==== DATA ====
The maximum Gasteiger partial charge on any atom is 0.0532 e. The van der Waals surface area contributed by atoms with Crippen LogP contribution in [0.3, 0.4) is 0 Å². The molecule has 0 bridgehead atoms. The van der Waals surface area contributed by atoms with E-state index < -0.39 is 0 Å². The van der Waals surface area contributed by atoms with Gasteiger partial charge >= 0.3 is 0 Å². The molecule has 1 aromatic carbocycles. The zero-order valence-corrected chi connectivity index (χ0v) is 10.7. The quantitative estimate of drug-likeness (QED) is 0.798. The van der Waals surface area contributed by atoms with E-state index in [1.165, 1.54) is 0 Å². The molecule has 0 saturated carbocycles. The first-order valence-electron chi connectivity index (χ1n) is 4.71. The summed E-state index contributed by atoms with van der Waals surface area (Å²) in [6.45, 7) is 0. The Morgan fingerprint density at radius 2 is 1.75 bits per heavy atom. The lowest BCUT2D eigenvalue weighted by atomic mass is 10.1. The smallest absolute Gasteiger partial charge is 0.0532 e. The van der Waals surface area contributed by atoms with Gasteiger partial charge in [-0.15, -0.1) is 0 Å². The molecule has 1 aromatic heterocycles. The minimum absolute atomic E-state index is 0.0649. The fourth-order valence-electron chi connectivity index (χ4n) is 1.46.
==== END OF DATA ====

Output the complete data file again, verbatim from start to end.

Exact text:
The maximum Gasteiger partial charge on any atom is 0.0532 e. The van der Waals surface area contributed by atoms with Crippen LogP contribution in [0.3, 0.4) is 0 Å². The molecule has 0 bridgehead atoms. The van der Waals surface area contributed by atoms with E-state index < -0.39 is 0 Å². The van der Waals surface area contributed by atoms with Gasteiger partial charge >= 0.3 is 0 Å². The molecule has 1 aromatic carbocycles. The zero-order valence-corrected chi connectivity index (χ0v) is 10.7. The quantitative estimate of drug-likeness (QED) is 0.798. The van der Waals surface area contributed by atoms with E-state index in [1.165, 1.54) is 0 Å². The molecule has 0 saturated carbocycles. The first-order valence-electron chi connectivity index (χ1n) is 4.71. The summed E-state index contributed by atoms with van der Waals surface area (Å²) in [6.45, 7) is 0. The Morgan fingerprint density at radius 2 is 1.75 bits per heavy atom. The lowest BCUT2D eigenvalue weighted by atomic mass is 10.1. The smallest absolute Gasteiger partial charge is 0.0532 e. The van der Waals surface area contributed by atoms with Gasteiger partial charge in [-0.15, -0.1) is 0 Å². The molecule has 1 aromatic heterocycles. The minimum absolute atomic E-state index is 0.0649. The fourth-order valence-electron chi connectivity index (χ4n) is 1.46.